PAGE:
Two government graduate students — one studying the rise of populist radical right parties and the other the politics of domestic violence — have recently been honored with fellowships and other awards for their research.
Doctoral student Pauliina Patana won the Social Science Research Council Mellon International Dissertation Research Fellowship. She has also been awarded multiple fellowships from the Thanks to Scandinavia Foundation, the Chateaubriand Fellowship from the Embassy of France in the United States and the George Kahin Prize for beginning dissertation work of great promise in the area of international relations and area studies. She also recently published the article "Changes in Local Context and Electoral Support for the Populist Radical Right: Evidence from Finland" in Party Politics.
Doctoral student Mariel Barnes was named a predoctoral fellow at the Berlin Program for Advanced German and European Studies at the Freie Universität Berlin for the 2019-20 academic year. She also won a Doctoral Dissertation Research Improvement Grant from the National Science Foundation, a fellowship from the Deutscher Akademischer Austauschdienst (DAAD), a Humane Studies Fellowship from the Institute for Humane Studies at George Mason University, an Adam Smith Research Fellowship from the Mercatus Center at George Mason University and research travel grants from Cornell’s graduate school and the Einaudi Center. She also has a forthcoming journal article in Comparative Politics, "Divining Disposition: The Role of Elite Beliefs and Gender Narratives in Women's Suffrage"
Patana is studying why radical right-wing parties do particularly well in geographic areas that aren’t affected by their electorates’ key concerns, such as immigration, post-industrial economic decline or transnationalism. At the same time, these parties aren’t as popular in cities, towns and villages where these issues are more salient.
“In 2011, seemingly out of nowhere, the populist Finns party won 19% of the vote share in the national election, becoming the third largest party,” said Patana, who is from Finland. “I was concerned and just couldn’t wrap my head around the fact that all of the sudden there was a huge increase in demand for this party that primarily capitalizes on an anti-immigration agenda, especially in a country like Finland that has very few immigrants relative to other European countries. That is how I initially became interested in researching the topic.”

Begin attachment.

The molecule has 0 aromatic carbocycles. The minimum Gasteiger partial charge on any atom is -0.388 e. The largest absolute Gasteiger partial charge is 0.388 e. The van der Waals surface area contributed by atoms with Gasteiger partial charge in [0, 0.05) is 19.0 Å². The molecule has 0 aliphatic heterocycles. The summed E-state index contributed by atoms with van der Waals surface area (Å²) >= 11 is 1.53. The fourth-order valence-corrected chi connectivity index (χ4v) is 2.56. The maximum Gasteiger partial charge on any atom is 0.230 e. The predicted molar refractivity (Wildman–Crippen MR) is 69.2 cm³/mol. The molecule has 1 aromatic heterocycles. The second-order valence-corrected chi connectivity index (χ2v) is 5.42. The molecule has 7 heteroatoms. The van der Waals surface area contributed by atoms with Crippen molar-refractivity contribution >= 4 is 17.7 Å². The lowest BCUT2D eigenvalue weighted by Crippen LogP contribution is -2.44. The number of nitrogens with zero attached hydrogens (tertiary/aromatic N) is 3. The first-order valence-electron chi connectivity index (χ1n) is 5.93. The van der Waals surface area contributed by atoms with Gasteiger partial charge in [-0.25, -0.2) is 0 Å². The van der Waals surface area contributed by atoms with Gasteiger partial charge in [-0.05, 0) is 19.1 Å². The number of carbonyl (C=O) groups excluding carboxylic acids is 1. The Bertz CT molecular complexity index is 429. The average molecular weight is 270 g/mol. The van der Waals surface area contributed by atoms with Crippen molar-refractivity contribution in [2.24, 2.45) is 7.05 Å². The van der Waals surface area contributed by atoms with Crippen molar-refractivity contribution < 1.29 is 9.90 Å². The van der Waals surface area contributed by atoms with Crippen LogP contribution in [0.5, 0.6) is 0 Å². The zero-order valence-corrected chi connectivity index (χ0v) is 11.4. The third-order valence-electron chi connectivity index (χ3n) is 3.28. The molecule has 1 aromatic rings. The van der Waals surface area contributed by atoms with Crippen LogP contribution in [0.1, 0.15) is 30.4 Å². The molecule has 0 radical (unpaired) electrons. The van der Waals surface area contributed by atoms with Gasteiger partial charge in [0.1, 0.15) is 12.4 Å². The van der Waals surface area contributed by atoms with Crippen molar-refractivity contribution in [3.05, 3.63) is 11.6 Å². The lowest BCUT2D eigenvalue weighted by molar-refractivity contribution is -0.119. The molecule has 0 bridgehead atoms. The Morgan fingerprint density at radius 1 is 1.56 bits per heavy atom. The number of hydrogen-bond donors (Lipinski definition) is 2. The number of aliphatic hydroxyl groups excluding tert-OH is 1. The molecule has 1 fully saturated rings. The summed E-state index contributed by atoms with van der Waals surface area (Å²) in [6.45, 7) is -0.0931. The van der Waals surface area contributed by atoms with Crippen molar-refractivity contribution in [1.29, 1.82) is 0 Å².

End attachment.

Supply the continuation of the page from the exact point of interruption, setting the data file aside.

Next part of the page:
Patana focuses her work on European politics, social welfare politics, political economy and political behavior. Her dissertation focuses on Finland and France.
Along with collecting data and reviewing relevant research, news and debates about the rise of right-wing parties, Patana used most of her award funding to spend 18 months on the ground in Finland and France, talking to people about their political views.
“My dissertation would have been very different if I hadn’t been able to talk to people at the local level,” she said. “I have case studies from each region I visited and I am now doing country level analyses to see if the key messages I learned from the interviews are holding true at the national level.”
The key theoretical argument she’s advancing is that radical right parties do particularly well among people who are residentially constrained and frustrated by their inability to relocate to areas that offer more economic opportunities and services, creating resentment and feelings of being left behind and ignored.Mariel Barnes in Venice, Italy.
Barnes is studying the role of the state in everyday violence against women. She said her interest was piqued by a case in her home country of Australia, where a husband murdered his wife and three children in their beds before turning the gun on himself.
“Although violence like this is quite common, this instance really stuck with me, particularly because of how uncritical the media was of the husband,” she said.
Using a survey conducted by the European Union on violence against women, along with other data, Barnes found that despite many improvements in gender equality, physical and sexual violence against women in Western Europe remains high. Her dissertation focuses on two paired comparisons – Germany and Austria, and the UK and Ireland.
The first part of her work pairs the survey data with data on welfare state spending, while the second part focuses on an analysis of state spending and Barnes’ interviews with women who have experienced violence, support workers, women’s organizations and national governments. She also volunteered with the organization Victim Support Scotland (VSS) for eight months.
“Through volunteering with VSS, I was able to gain extensive insights into the mechanisms of violence against women and the state’s contribution to the phenomenon,” she said.
While her research could be interpreted to show that welfare state spending exacerbates violence against women, Barnes said this is an “overly simplistic interpretation.”
Instead, she encourages governments to “think critically about the best paths for the welfare state to help women rather than assuming every mechanism is positive.”
“Having worked with survivors of violence and seen devastating impact it has on women; it is extremely important to me that my research has an impact beyond academia,” Barnes said. “I hope that my dissertation calls more attention to the epidemic of violence against women that is present even in advanced industrialized democracies like those found in Europe and North America.”